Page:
International Project Management

Most people I meet during a Cultural Awareness Training work in some sort of International Project Management way.

International Project Management also seems to be expanding since more and more organizations move (parts of) their business outside their own country.

Very often this off-shoring or outsourcing (leading to international project management) makes financial sense. And a decision like that is then easily taken. But the reality teaches us that it is not all that easy.

Different CulturesGlobal project management

Different Cultures have different ways of working when it comes to international project management. I have had the opportunity to work with a big International Bank that outsourced a big chunk of their IT to India. Again, financially that made good sense, however the people working on the projects were less happy. One quote I can remember from someone was “I get what I ask for, but I don’t get what I want”.

Of course this is by no means any finger pointing to any culture. It just illustrates that different cultures work different. Also when it comes to international project management.

So How does it Work?

Below is an abstract way of looking at international project management. I’ve only mentioned 4 specific cultures in order not to lose the overview. The vertical axis is the amount or level of Action/Implementation a culture/country does. The horizontal axis is Time.

The countries are:

  • Germany
  • Belgium
  • USA/UK
  • Netherlands

International Project ManagementGermany: (the Green line) A smooth line. The Germans spend a relative long amount of time planning how to implement what needs to be done. Typically Anglo Saxon cultures could wonder if the German actually does anything. If the German then replies: “I’m planning!”; The Americans/Brits could reply: “Planning? What good is that for?”.

Belgium: (the jagged Red line) The amplitudes of this line are a bit exaggerated, which is a limitation of PowerPoint (sorry). But the overall idea remains the same: Belgians have a need/urge to be specific and to plan things. However, the relative high score on Hierarchy (compared to Germany) causes friction in the process, since a high score on Hierarchy brings with it lots of political “under the table” power struggles. In general one could argue that all cultures that score relatively high on Hierarchy and Anxiety Avoidance have this same pattern.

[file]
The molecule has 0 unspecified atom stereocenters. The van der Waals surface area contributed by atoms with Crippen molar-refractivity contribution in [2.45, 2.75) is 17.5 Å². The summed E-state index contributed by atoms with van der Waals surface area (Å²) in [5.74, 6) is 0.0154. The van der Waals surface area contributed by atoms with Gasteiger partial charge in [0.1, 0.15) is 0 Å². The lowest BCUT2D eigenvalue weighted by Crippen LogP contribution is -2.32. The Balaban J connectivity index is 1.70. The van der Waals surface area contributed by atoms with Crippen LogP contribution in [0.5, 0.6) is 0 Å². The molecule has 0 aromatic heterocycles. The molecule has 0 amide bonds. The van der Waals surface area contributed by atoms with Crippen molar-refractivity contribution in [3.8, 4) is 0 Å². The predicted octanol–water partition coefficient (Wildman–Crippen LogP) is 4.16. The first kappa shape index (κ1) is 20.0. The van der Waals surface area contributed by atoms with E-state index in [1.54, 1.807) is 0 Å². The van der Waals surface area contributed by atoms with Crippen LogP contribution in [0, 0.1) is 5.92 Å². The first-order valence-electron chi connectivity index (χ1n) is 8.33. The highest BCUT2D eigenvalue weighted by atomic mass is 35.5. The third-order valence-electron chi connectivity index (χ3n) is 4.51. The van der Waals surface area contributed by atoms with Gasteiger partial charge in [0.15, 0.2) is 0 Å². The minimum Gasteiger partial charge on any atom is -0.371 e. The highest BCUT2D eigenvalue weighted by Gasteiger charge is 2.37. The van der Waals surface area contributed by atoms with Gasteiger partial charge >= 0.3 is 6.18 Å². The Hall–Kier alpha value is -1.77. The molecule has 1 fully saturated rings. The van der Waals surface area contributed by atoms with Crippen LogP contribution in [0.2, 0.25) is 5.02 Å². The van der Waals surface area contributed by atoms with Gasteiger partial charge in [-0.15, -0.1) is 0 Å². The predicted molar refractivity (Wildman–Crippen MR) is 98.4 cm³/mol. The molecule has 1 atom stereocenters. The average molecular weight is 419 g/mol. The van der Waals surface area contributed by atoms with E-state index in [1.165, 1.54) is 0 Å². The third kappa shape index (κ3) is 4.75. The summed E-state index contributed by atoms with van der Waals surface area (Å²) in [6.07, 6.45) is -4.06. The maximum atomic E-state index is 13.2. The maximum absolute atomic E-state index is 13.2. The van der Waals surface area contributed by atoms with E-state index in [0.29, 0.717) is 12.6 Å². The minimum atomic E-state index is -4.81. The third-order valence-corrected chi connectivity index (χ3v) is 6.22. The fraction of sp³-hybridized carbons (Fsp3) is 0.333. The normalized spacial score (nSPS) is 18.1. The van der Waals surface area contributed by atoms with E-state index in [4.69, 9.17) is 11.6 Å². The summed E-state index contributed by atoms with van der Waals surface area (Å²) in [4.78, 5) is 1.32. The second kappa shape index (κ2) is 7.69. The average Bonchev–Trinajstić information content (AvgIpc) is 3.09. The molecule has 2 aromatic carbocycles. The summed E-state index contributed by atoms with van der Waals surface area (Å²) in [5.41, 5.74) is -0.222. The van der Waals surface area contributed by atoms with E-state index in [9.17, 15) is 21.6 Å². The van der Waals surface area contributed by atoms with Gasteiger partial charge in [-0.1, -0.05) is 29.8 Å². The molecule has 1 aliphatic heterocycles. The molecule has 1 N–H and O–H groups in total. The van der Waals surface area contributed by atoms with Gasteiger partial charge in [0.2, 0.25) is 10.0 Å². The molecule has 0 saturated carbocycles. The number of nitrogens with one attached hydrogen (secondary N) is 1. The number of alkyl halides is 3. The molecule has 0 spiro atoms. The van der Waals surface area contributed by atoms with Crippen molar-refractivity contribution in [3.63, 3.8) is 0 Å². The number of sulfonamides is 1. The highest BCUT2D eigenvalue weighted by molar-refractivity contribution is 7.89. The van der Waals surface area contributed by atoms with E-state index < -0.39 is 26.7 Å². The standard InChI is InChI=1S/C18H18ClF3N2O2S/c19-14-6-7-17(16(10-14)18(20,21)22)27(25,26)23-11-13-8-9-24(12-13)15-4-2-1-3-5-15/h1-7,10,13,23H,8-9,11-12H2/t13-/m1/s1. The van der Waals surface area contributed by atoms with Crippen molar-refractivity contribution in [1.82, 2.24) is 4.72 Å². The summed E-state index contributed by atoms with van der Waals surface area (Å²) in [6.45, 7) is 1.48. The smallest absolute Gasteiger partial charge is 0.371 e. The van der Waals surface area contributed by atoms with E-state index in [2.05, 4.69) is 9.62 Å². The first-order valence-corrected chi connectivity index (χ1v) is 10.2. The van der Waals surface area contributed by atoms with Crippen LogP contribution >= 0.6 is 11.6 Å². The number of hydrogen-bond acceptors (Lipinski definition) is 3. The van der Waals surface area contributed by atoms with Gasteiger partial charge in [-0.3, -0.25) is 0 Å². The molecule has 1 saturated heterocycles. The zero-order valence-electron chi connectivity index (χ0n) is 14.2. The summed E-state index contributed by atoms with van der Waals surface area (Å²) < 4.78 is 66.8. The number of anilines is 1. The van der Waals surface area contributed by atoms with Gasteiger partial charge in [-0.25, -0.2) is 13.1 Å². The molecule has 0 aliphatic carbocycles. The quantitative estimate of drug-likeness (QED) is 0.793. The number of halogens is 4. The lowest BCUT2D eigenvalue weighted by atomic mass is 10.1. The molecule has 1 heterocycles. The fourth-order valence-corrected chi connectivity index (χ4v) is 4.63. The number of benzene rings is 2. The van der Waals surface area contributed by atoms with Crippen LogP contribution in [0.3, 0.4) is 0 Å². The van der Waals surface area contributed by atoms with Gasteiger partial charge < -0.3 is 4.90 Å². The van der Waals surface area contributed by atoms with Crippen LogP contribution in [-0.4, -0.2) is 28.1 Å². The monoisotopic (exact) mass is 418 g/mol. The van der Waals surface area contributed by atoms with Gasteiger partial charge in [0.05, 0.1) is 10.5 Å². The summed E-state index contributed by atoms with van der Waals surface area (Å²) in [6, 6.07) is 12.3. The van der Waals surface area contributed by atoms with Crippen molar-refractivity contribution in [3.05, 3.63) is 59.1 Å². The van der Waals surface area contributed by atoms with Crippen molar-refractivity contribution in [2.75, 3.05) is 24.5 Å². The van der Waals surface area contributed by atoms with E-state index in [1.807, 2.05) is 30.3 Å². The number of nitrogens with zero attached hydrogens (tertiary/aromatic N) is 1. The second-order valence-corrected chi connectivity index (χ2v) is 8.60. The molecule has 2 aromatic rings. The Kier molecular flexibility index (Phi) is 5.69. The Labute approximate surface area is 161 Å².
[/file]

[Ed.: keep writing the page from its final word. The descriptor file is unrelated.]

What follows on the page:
USA/UK: (the red “staircase” line) A typical illustration of “Trial & Error” approach. First there is Action. If that does not give the desired results there is (a bit) of planning/thinking. Etc… this is how Americans made it to the Moon after JFK pledged to make it there before the 60’s were over. Also, this explains the so-called Quick-start-guides in Anglo Saxon user manuals: “Get started in 7 steps“. If that does not work you can always revert back to the manual!

Dutch: (the curly Blue line) This might look contradictory, but it actually is not. It shows the Dutch’ need for consensus and for so-called “Growing Insight” (voortschrijdend inzicht). This gives the Dutch the possibility to come back to an earlier decision made. Something that drives all the other cultures mentioned mad.

Simple

Of course the above image is an over-simplification of international project management. But at the core it comes pretty close to the truth.

In addition, you can observe that all cultures mentioned do come together after the same amount of time (at the same point). This is to illustrate that one way of working is not better, it is just different!

What did I miss? Comments? Leave them at the end of this post

 
 
Chris Smit

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Chris Smit

I'm passionate about Cultural Difference. I have been helping organizations save time and money when they work Internationally for the last 19 years. I have had the fortunate opportunity to hold lectures, workshops, and consulting projects on this subject World Wide. It has made me understand my own culture much better, and appreciate the differences around the world.
I have a Master's Degree in Organisational Psychology and have lived in the USA, the Netherlands and, currently, in Belgium.
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Chris Smit

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